I was having lunch on the La Isla Marina today in Cancun Centro and I saw this guy. I’ve never seen this before and think it’s pretty cool.My waiter told me that he thinks it costs $200 usd for 45 minutes and said that he’s never seen anyone but the guy who operates it, use it, haha. No wonder. 🙂
So, hopping on the R1 bus from Playa Delfines away from the hotel district, takes you to Porto Juarez where you can catch the ferry to Isla Mujeres. The cost is $140 pesos (a little over $10 usd) round trip. It takes about 20 minutes and there’s a ferry leaving about every half hour.
Most people when visiting this tiny island, hire motorbikes or golf carts. I hired a motorbike for $250 pesos for half a day, basically. The rental place is directly across from the port exit, so you can’t miss it.
Ixchel, goddess of midwifery and medicine. Very minor Mayan Ruins at Punta Sur.
Really rough water at Punta Sur.
It may not have been the end of the world, but I did find Jesus. (Hay-ZOOS) in Espanol.
21DEC12. Isla Mujeres, Mexico. First picture: Instagram Lo-Fi, the rest: Canon 550D, Lens EF 18-135mm
Considered an escapists beach, this is one of the less populated beaches in the hotel zone. It is beautiful. Immaculate. You have to walk it. The water is pretty rough, though, so be very mindful of heavy currents and rip tides, stay close to the shore.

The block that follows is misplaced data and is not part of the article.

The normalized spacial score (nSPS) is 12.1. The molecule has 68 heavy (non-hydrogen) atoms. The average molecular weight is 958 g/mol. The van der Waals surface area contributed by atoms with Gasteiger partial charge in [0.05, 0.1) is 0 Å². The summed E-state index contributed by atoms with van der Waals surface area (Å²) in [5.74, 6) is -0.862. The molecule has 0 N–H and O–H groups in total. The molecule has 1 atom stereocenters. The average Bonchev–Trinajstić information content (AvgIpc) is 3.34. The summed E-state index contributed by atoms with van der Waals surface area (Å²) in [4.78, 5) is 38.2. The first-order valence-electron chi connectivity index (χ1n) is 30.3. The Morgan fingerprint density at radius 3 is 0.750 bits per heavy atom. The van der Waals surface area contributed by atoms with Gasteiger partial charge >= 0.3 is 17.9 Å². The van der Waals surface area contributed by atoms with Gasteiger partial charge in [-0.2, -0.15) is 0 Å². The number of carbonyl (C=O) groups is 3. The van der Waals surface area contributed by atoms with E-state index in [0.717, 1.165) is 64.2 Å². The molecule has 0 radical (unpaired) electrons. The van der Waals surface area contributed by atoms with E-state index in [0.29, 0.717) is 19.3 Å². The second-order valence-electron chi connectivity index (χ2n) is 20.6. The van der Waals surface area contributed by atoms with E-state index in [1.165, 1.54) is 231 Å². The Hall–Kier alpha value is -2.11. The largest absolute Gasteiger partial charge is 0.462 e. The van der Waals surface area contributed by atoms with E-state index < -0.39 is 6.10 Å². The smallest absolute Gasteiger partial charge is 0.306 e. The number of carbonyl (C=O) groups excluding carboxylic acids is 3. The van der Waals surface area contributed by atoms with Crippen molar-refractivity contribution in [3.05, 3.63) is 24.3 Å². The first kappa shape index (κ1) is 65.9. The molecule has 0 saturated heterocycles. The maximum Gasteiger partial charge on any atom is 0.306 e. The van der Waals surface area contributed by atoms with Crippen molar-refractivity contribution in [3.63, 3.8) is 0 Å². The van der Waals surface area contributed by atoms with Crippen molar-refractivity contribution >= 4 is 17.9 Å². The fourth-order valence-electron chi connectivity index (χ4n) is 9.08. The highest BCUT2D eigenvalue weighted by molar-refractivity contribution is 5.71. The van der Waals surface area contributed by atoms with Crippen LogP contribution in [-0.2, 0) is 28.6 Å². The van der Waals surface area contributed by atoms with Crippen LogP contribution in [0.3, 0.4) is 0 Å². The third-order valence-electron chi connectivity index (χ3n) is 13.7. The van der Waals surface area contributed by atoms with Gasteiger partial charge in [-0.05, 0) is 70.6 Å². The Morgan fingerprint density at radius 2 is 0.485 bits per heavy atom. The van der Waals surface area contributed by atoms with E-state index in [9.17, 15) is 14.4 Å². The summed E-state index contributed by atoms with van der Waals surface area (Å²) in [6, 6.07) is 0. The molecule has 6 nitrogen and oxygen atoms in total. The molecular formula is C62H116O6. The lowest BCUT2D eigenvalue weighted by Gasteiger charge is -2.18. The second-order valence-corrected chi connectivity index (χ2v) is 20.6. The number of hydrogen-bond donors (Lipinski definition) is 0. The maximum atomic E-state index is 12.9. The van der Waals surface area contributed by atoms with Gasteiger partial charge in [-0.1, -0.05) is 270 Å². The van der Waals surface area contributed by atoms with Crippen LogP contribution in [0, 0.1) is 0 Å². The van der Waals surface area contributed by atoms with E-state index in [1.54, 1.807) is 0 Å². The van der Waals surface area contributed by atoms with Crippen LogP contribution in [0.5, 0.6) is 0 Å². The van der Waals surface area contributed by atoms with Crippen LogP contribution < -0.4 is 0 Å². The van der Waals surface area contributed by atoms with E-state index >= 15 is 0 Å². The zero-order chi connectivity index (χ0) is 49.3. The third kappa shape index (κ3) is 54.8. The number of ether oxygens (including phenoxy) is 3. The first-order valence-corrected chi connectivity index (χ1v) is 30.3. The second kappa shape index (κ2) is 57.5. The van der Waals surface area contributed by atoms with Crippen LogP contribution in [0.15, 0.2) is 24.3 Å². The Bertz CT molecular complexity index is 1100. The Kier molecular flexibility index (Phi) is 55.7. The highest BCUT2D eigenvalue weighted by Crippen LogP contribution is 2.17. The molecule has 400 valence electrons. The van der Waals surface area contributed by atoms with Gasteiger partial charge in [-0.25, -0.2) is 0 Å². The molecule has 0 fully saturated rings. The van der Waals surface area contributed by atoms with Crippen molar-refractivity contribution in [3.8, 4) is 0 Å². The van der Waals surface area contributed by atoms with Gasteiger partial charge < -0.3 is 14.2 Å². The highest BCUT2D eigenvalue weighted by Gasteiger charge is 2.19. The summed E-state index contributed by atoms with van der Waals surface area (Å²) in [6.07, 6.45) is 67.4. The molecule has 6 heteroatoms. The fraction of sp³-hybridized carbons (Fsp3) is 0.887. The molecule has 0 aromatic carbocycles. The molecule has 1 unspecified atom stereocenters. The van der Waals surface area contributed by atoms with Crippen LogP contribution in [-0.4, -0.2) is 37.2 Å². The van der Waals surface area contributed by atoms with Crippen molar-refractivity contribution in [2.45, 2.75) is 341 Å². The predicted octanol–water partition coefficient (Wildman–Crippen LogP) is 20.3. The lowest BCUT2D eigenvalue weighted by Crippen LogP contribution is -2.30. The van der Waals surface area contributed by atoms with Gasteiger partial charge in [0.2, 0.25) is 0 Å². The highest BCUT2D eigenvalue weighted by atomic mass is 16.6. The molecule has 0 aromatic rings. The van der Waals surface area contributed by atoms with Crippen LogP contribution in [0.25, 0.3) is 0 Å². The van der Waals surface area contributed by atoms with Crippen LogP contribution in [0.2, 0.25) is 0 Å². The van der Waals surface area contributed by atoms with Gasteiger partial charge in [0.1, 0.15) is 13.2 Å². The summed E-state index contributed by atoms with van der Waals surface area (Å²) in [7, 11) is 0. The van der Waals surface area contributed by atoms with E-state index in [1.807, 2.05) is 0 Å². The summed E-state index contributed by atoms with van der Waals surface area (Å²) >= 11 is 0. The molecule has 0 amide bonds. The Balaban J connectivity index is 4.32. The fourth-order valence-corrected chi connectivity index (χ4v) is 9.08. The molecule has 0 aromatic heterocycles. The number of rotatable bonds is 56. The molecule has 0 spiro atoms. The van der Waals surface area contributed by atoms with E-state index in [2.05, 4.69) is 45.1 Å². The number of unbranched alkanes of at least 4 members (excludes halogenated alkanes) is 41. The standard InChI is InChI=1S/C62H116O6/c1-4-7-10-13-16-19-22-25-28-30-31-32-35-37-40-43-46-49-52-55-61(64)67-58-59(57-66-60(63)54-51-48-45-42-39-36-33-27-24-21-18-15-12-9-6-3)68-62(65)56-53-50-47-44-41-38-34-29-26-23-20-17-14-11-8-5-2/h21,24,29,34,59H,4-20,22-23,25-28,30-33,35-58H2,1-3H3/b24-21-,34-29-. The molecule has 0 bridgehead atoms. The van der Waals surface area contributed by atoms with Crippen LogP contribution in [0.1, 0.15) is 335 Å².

I got there on the R1 bus coming back from the El Rey Ruins. So easy.
Rather than opting for a long bus journey yesterday, I decided to take the day off and stay local. So glad I did. It was a great day. First, I found out the the R1 bus takes me to the El Rey Ruins and to Porto Juarez where I can catch the ferry to Isla Mujeres. The bus is very easy to catch. A minute walk to Tulum Ave. from my hostel. About 8 pesos for a bus ride. The bus was never crowded, either. First stop: El Rey Ruins, the only Mayan ruins site actually in Cancun…basically smack dab in the hotel district.
You may read some comments from people saying it’s not worth it, but I disagree. Having been to Chichen Itza the day before, El Rey was a welcome change. More quiet. I was able to enjoy some solitude. You can climb all over these ruins and really explore. The ambience was spectacular as there were dark clouds looming overhead making everything seem so gray, which in itself, made everything seem older.
El Rey dates back to the 1300-1500 a.d. period. It was a trading port and high officials apparently lived here.
It’s open every day from 8am-5pm and it costs $42 pesos for entry (under $4 usd.) I hear that it’s free on Sundays, but that hasn’t been confirmed.Hundreds of iguanas roam the site. You can get quite close to them as they are not that afraid of people. The caretakers of the site feed them tortillas daily. So in an iguana’s mind: a person = a tortilla = not so bad. They do very simple math.
As soon as I arrived to Cancun and went on a search for food, I happened upon a plaza with a bunch of beautifully painted carts. Upon further research, I found out who the artist is and you can see more about her here: http://www.youtube.com/watch?v=2BalIN2v1tQ